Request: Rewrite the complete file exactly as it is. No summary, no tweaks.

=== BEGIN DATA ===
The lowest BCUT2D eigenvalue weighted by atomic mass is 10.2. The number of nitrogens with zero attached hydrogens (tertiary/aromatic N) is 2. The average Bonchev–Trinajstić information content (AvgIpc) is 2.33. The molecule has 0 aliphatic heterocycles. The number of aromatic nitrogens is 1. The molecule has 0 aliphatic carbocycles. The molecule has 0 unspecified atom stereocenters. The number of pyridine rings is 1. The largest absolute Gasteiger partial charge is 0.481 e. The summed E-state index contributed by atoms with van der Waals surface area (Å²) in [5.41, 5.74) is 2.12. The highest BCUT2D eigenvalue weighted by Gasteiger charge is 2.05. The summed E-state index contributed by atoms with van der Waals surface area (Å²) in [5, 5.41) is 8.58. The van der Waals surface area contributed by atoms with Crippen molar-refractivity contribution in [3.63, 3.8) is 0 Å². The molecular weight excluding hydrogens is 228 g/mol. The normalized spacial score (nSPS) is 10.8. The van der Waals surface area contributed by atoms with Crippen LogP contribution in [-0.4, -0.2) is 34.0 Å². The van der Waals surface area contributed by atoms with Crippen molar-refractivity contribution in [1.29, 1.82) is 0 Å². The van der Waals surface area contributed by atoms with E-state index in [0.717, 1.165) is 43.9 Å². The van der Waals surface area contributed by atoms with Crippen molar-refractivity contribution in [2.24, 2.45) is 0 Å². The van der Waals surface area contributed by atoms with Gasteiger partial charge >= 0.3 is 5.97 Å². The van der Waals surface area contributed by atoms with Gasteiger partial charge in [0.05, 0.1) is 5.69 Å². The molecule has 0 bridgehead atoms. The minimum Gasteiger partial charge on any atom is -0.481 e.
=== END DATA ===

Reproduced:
The lowest BCUT2D eigenvalue weighted by atomic mass is 10.2. The number of nitrogens with zero attached hydrogens (tertiary/aromatic N) is 2. The average Bonchev–Trinajstić information content (AvgIpc) is 2.33. The molecule has 0 aliphatic heterocycles. The number of aromatic nitrogens is 1. The molecule has 0 aliphatic carbocycles. The molecule has 0 unspecified atom stereocenters. The number of pyridine rings is 1. The largest absolute Gasteiger partial charge is 0.481 e. The summed E-state index contributed by atoms with van der Waals surface area (Å²) in [5.41, 5.74) is 2.12. The highest BCUT2D eigenvalue weighted by Gasteiger charge is 2.05. The summed E-state index contributed by atoms with van der Waals surface area (Å²) in [5, 5.41) is 8.58. The van der Waals surface area contributed by atoms with Crippen molar-refractivity contribution in [3.63, 3.8) is 0 Å². The molecular weight excluding hydrogens is 228 g/mol. The normalized spacial score (nSPS) is 10.8. The van der Waals surface area contributed by atoms with Crippen LogP contribution in [-0.4, -0.2) is 34.0 Å². The van der Waals surface area contributed by atoms with Crippen molar-refractivity contribution in [1.29, 1.82) is 0 Å². The van der Waals surface area contributed by atoms with E-state index in [0.717, 1.165) is 43.9 Å². The van der Waals surface area contributed by atoms with Crippen molar-refractivity contribution in [2.24, 2.45) is 0 Å². The van der Waals surface area contributed by atoms with Gasteiger partial charge >= 0.3 is 5.97 Å². The van der Waals surface area contributed by atoms with Gasteiger partial charge in [0.05, 0.1) is 5.69 Å². The molecule has 0 bridgehead atoms. The minimum Gasteiger partial charge on any atom is -0.481 e.